Beninese people protest against alleged election fraud, 2011

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Timing
Time Period:  
February
2011
to
April
2011
Location and Goals
Country: 
Benin
Location City/State/Province: 
Cotonou
Goals: 
To postpone the date of the election until the opportunity to register to vote was provided to every Beninese citizen. Postponement length was unclear.
 

In 2011, the Independent Electoral Commission of Benin organized a new electronic voting system for the upcoming presidential election, which would require voters to be pre-registered in order to fill out their ballots. The Commission registered people by going door to door in 77 different Beninese counties. This method didn’t prove to be effective enough however, as around 1.3 million Beninese citizens were still not registered to vote. Many questioned the credibility of the voters role when such a large number of voters were unregistered by the end of February (close to election time). The election was originally going to be held on 27 February, followed by a second round on 23 March if necessary.

In response to the faulty registration system, angry Beninese citizens participated in a march and protest organized by Benin’s main presidential opposition group, the Union makes the Nation (UfN). They argued that more than one million Beninese were denied their right to vote and called for the first round of elections to be postponed until a further date. This would, hopefully, give the unregistered voters a chance to register. Adrien Houngbedji, a leader of the UfN, was filed as their presidential candidate for the polls. Next to the President at the time, Yayi Boni, Houngbedji was thought to be equal competition.

On 21 February, around a thousand citizens took part in a peaceful march ending in the Red Star Square in central Cotonou, where they then began to picket and inhabit the square. Police fired teargas and beat citizens with batons in order to break up and disperse the protesters. However the anger didn’t stop with these demonstrations. Eleven of the fourteen possible candidates urged President Yayi Boni to hold back the elections by a few weeks as well, in order to allow the commission to complete registration. Boni and his political party turned down the petition that was presented, stating that it would be unconstitutional to postpone.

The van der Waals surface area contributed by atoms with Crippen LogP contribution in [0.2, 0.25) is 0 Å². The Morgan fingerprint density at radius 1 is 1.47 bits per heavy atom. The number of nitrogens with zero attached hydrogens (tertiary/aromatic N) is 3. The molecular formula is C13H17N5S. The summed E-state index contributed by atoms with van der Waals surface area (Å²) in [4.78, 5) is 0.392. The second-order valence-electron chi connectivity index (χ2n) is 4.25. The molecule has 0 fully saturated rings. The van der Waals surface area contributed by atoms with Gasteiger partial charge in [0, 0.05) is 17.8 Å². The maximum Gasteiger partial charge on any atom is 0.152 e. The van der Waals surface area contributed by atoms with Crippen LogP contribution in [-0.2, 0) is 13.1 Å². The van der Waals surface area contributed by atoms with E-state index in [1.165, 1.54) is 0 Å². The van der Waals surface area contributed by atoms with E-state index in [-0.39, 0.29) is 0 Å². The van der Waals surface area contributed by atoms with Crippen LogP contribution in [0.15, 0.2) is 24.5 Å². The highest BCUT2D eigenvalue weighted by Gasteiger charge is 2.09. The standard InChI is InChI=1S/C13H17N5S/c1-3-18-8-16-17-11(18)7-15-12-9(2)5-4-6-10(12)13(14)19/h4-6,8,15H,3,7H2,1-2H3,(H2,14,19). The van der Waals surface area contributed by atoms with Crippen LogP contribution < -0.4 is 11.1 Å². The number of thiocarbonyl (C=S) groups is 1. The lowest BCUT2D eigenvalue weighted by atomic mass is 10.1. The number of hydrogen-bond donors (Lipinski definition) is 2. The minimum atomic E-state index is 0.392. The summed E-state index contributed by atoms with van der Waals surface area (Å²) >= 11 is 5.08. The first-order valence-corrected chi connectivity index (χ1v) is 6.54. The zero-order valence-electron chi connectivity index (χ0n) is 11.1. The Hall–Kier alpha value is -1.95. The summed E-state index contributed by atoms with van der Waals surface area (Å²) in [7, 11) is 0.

Once the announcement was made that the elections were not to be postponed, the UN, along with the AU (African Union) and the ECOWAS (Economic Community of West African States), stepped in and urged the president to delay the poll to ensure enough time for the election process to be considered credible. Once these elite groups joined the fight, Boni reconsidered requests, and the Constitutional Court of Benin ruled in favor of the protesters. On 4 March, the court agreed to delay the elections for another week (until 13 March).

However, one week clearly wasn’t long enough, and many voters were still unregistered to vote on the day of the election. It was expected that Yayi would receive a little under half of the votes, and Houngbedji would come in a close second with a little under half as well, which would lead to a second round of polling. Yet when results were released on 18 March, Houngbedji only received about 35% of the votes, leading to a straight win by Yayi and no second polling.

The opposition claimed that the voting had been rigged, and massive protests broke out on the Thursday following the election. Protesters asked for Yayi to step down, as they believed he had won the election unfairly through fraud, and on 28 March, the Constitutional Court began examining these claims. The opposition first asked for a second round of polling, and then began simply claiming the victory of their candidate outright. Houngbedji claimed he was the winner of the election, and that the people wanted him to be president. The opposition expected the court to declare Houngbedji winner of the elections.

Both citizens and candidates were allowed to file appeals regarding election results for five days after results were released, and eight appeals were received by the court. The court then had ten days to rule on the appeals, and by 6 April a new president must be sworn in. This put a lot of pressure on the courts, and ultimately it was decided that Yayi Boni would be recognized as the president of Benin.

There were no extra protests following this declaration of Boni as President, and Houngbedji, as well as his supporters, ultimately accepted the outcome of the election, though with much skepticism.

Research Notes
Sources: 
NTA, Newstime Africa. "Opposition Candidates Appeal Presidential Election Results in Benin". Posted March 26th, 2011. <http://www.newstimeafrica.com/archives/18342>

AFROL News, AFROL News Staff Writer. "Fear of Post-election Violence in Benin". Posted March 28th, 2011. <http://www.afrol.com/articles/37637>

AFROL News, AFROL News Staff Writer. "Benin Protesters Won Demanded Vote Delay". Posted March 5th, 2011. <http://www.afrol.com/articles/37526>

AFROL News, AFROL News Staff Writer. "Benin Protests Ahead of Presidential Polls". Posted February 21st, 2011. <http://www.afrol.com/articles/37386>

Schutte, Madie. Consultancy Africa Intelligence (CAI). "Post Election Reflection: Benins 2011 Presidential Election". Posted April 4th, 2011. <http://www.consultancyafrica.com/index.php?option=com_content&view=article&id=727:post-election-reflection-benins-2011-presidential-election-&catid=42:election-reflection&Itemid=270>

Radio Netherlands Worldwide (RNW). RNW Staff Writer. "Opposition Protests Over Voters Roll in Benin". Posted February 22nd, 2011. <http://www.rnw.nl/africa/bulletin/opposition-protests-over-voters-roll-benin>

Name of researcher, and date dd/mm/yyyy: 
Nikki Richards, 23/09/2012